In the US - the average person spends 5 hours per day watching TV.  Less if you’re younger.  More if you’re older like some of us.  That works out to about 7½ years of the average life.


The point here is not to trash social media or TV.  But to suggest that just maybe some of that might be distracting us from quality time with God.


We need to learn the discipline of being silent before God - learning to hear His voice and how He speaks to us and what it means to rest in Him and in His presence - because there are a whole lot of other voices out there that are screaming at us.  And, some of those voices are inside us coming from our wounds and issues and addictions and guilt and other stuff we carry around with us.


All that noise can distract us from being in silence before God.


As God gives me opportunity I try to squeeze in a DAWG day - a Day Alone With God.  Doesn’t happen often enough.  Sometimes it works out as a DAWG morning.  But God has been teaching me that I need to get alone with God to read and pray and just open up my heart to God and just be still and silent before Him.


Question:  These days what does it look like for you to be silent and still before God?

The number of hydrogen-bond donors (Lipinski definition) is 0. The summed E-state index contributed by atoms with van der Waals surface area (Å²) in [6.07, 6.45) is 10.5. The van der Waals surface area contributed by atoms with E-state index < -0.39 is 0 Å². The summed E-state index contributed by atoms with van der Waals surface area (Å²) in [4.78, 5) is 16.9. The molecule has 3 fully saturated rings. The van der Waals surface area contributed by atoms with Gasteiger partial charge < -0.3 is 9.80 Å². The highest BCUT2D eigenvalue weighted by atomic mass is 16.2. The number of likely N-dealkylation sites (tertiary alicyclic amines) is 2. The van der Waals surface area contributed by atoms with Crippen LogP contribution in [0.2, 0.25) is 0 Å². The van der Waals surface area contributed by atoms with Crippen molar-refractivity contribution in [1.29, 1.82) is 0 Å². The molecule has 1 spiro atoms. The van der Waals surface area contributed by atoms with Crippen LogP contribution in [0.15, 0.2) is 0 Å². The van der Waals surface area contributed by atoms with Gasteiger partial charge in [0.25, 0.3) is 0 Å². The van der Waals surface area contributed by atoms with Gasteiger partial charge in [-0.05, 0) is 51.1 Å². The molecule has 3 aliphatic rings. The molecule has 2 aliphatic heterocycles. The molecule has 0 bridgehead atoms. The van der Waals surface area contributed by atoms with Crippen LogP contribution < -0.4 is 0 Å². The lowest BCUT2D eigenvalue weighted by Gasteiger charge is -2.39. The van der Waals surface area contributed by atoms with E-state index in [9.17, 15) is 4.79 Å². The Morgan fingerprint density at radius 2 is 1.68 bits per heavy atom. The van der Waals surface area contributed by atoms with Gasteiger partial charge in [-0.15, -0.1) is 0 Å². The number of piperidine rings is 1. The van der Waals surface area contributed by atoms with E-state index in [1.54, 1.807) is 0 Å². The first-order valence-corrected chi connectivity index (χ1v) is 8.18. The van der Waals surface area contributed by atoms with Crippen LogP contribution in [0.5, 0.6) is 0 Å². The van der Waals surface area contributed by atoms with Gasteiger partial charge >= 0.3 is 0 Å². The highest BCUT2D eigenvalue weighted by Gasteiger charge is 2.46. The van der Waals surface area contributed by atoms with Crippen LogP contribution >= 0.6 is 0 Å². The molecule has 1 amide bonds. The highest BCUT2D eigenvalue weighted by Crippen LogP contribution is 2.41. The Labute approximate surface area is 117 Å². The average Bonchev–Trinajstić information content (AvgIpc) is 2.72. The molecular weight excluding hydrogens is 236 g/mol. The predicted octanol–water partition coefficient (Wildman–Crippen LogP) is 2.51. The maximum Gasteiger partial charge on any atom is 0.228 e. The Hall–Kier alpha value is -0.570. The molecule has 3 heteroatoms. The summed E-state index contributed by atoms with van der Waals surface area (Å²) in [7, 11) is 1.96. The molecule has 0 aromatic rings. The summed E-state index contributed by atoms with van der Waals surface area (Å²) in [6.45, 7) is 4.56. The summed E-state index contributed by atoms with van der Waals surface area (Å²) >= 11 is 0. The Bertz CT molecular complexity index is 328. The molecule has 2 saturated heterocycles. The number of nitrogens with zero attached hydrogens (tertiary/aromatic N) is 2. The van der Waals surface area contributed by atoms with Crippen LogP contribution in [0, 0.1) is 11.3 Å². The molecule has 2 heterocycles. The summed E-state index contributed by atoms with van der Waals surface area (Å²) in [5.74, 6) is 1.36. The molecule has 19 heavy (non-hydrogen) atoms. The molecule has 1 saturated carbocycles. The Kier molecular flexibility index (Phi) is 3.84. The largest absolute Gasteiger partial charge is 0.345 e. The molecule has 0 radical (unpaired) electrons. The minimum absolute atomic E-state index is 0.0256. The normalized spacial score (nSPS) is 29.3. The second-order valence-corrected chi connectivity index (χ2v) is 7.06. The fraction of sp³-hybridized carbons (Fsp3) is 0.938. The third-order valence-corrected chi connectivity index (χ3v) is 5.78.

Maybe you’re thinking even a DAWG minute would be a stretch.  What that looks like in your life is between you and God.  But ask Him for it and start planning on it.


Jesus is trying to communicate to a crowd - and Pharisees and Scribes - that are so focused on everything else that they’re completely missing the message.  They’re listening to Jesus.  But they’re not hearing Him.


God wants to share with us from the depths of His heart - to connect with us on a heart to heart level.


Question:  Are you hearing God?



Series references:

Sinclair B. Ferguson, Let’s Study Mark (Edinburgh, The Banner of Truth Trust, 2016).

Charles R. Swindoll, Swindoll’s Living Insights New Testament Commentary, Volume 2:  Insights on Mark (Carol Stream, IL, Tyndale House Publishers, 2016).


Unless otherwise indicated, Scripture quotations are from The Holy Bible, English Standard Version®  (ESV®), copyright © 2001 by Crossway Bibles, a publishing ministry of Good News Publishers.  Used by permission.  All rights reserved.